U.S. District Court for the District of Nebraska, September 29, 2021
In this asbestos action, plaintiff James Lancaster claimed that his lung cancer was caused, in part, by exposure to asbestos during the course of his 33-year career as a railroad track foreman. The defendant, BNSF Railway Company, pointed instead to the plaintiff’s extensive history of smoking cigarettes. In addition, BNSF argued that the plaintiff could not establish causation because the expert reports provided by the plaintiff were inadmissible. For these reasons, BNSF filed a motion for summary judgement.
The plaintiff’s expert opinions at issue are by Neil J. Zimmerman, Ph.D., a certified industrial hygienist, and Ernest Chiodo, M.D., a medical doctor specializing in occupational and environmental health sciences. Because the plaintiff passed away in 2018, neither expert could utilize direct testimony from the plaintiff to reach their conclusions. To begin, Zimmerman evaluated the risk of potential hazardous exposures in relation to tasks that the plaintiff likely performed. While Zimmerman concluded that the plaintiff was probably exposed to environmental hazards on the jobsite, he noted that it was impossible to quantify the plaintiff’s personal exposure without air monitoring data. Moving to Chiodo’s opinion, Chiodo concluded that the plaintiff’s lung cancer was caused by exposure to asbestos, among other environmental toxins. Notably, Chiodo explained that his report was predicated on Zimmerman’s opinion that the plaintiff was exposed to a variety of environmental toxins on the jobsite. In dispute of this explanation, BNSF argued that Zimmerman did not definitely opine that plaintiff was exposed on the jobsite; rather, Zimmerman could not determine with a degree of certainty whether the plaintiff was exposed. As a result, BNSF argued that Chiodo’s report should be excluded because it was based on a fundamental misunderstanding of Zimmerman’s opinion.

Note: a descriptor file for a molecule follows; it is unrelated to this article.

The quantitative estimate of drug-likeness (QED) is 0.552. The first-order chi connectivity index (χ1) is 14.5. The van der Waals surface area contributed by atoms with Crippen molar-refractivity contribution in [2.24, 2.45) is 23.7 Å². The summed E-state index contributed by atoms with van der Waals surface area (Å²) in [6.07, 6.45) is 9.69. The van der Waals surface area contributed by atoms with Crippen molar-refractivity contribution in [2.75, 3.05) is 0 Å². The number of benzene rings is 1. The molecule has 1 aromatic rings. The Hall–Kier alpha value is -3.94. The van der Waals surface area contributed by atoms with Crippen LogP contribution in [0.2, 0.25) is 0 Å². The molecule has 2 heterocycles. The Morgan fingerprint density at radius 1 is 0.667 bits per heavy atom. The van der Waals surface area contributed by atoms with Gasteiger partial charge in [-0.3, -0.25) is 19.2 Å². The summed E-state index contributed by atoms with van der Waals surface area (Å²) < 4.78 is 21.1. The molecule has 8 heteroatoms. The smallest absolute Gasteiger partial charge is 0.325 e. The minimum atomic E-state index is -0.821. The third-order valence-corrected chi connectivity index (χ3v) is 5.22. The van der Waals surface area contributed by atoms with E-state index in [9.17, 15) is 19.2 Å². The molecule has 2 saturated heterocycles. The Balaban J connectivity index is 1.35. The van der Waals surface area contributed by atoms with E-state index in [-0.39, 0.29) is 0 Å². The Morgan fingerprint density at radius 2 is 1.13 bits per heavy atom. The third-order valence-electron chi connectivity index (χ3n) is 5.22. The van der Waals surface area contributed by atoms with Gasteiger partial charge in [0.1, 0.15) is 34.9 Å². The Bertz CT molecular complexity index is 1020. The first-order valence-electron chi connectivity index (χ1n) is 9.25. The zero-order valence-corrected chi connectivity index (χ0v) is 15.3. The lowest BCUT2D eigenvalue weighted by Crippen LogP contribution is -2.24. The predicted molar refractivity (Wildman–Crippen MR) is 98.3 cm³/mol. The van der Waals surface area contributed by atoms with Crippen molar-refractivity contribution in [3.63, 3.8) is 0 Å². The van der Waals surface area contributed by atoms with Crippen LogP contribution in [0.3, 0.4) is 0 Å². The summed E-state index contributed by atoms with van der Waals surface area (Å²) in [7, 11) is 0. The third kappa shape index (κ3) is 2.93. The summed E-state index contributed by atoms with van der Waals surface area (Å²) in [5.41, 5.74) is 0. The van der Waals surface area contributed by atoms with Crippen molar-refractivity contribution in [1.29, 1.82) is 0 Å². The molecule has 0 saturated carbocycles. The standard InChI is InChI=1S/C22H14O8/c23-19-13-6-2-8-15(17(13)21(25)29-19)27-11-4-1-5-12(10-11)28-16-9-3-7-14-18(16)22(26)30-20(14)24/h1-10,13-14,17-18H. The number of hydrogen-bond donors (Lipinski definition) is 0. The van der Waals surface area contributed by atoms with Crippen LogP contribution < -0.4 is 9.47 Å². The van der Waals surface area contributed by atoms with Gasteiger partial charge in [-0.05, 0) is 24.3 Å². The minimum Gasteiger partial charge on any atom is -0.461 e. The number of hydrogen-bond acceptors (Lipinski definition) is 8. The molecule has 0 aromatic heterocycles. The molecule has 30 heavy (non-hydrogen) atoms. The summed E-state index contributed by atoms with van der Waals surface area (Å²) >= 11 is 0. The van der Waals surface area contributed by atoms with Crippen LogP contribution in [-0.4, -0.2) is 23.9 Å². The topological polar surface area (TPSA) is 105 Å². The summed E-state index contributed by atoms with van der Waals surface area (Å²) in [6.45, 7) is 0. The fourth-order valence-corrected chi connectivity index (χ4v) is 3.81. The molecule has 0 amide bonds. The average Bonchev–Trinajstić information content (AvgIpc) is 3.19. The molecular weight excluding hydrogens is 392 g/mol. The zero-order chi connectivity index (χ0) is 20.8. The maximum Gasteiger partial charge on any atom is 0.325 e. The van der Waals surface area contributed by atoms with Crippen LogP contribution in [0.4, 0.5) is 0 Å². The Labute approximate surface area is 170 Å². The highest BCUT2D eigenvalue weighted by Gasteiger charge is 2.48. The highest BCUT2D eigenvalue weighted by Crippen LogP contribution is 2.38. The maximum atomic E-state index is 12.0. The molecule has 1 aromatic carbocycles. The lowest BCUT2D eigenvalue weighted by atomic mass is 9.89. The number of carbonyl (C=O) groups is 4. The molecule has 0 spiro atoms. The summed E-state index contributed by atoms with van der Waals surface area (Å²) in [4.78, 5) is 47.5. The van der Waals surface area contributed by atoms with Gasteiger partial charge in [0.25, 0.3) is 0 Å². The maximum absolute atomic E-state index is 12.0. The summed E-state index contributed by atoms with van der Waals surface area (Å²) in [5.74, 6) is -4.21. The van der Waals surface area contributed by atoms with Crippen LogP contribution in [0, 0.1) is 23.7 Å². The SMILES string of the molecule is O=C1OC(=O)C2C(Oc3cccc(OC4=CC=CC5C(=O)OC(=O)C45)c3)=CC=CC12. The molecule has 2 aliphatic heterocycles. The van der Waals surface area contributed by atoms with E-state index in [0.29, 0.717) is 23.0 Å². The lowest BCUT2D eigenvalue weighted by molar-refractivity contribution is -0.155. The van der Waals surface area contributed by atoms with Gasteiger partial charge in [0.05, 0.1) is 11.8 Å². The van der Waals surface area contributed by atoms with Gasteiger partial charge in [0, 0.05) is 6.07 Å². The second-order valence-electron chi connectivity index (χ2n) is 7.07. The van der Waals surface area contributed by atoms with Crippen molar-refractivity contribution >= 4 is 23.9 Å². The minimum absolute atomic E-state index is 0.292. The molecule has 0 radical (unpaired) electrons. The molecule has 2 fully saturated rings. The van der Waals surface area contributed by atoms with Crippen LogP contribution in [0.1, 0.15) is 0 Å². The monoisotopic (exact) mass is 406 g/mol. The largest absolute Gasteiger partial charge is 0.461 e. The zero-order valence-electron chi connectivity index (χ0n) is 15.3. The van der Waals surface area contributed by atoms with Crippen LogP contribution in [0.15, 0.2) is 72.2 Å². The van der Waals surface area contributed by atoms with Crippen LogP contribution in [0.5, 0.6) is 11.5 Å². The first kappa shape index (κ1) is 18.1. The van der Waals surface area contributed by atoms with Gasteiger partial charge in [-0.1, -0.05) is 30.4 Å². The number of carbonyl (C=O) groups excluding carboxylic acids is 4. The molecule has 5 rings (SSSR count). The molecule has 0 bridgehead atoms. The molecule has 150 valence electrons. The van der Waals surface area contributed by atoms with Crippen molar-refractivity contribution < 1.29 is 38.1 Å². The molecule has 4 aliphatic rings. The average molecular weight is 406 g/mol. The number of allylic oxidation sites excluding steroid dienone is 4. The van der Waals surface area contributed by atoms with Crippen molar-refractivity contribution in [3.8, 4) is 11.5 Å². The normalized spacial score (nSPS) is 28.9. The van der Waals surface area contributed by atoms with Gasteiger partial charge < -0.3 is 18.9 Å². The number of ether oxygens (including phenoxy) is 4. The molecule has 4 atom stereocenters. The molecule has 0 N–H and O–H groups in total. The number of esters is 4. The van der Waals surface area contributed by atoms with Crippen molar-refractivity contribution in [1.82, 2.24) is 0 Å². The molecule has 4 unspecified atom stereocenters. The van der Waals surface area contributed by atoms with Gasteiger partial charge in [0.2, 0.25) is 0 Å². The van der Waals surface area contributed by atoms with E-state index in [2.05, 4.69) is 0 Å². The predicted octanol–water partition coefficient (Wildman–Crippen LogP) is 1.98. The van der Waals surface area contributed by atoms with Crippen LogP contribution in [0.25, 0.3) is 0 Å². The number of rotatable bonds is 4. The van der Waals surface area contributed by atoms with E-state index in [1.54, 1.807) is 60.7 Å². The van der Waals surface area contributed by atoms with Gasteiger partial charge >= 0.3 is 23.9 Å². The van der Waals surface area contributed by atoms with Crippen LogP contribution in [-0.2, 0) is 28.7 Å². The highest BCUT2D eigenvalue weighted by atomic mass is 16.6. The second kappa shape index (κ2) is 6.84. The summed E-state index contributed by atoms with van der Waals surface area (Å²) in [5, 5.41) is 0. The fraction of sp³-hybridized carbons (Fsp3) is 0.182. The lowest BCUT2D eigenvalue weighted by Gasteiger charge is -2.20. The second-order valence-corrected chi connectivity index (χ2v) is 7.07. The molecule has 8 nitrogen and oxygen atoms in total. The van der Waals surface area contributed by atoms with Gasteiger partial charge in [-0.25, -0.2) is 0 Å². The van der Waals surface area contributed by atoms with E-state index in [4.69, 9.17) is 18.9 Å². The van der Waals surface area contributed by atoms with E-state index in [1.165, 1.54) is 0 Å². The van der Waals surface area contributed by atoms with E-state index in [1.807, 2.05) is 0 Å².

Under the Federal Rules of Evidence, a trial judge acts as a gatekeeper to screen evidence for relevance and reliability. Importantly, Daubert v. Merrell Dow Pharm., Inc. provides trial courts a non-exhaustive checklist to use when assessing the reliability of expert testimony—including whether the expert’s testimony was applied properly to the facts at issue. 509 U.S. 57, 580 (1993). In the instant matter, the trial court applied the principals of Daubert to the opinions of Zimmerman and Chiodo. The court first pointed out that, although Zimmerman did not have a day-to-day log regarding what the plaintiff did on the job, Zimmerman did fill in the gaps by relying on personnel records from BNSF and on the recollection of those who worked with the plaintiff. As such, Zimmerman’s expert opinion is admissible. With regards to Chiodo’s opinion, however, the court agreed with BNSF. The court noted that Zimmerman was unable to definitively conclude that the plaintiff was exposed to above-background rates of environmental toxins on the jobsite. Based on this information, Chiodo’s opinion was clearly based on an inaccurate assumption. In addition, the court also explained that Chiodo failed to rule out smoking as a non-workplace cause of the plaintiff’s lung cancer. Based on these factors, the court concluded that Chiodo’s opinion lacked a scientific foundation. As a result, BNSF’s motion to exclude Chiodo’s expert testimony was granted.
Importantly, without Chiodo’s opinion the court noted that the plaintiff failed to provide evidence of causation. As such, the court granted BNSF’s motion for summary judgment and dismissed the plaintiff’s complaint.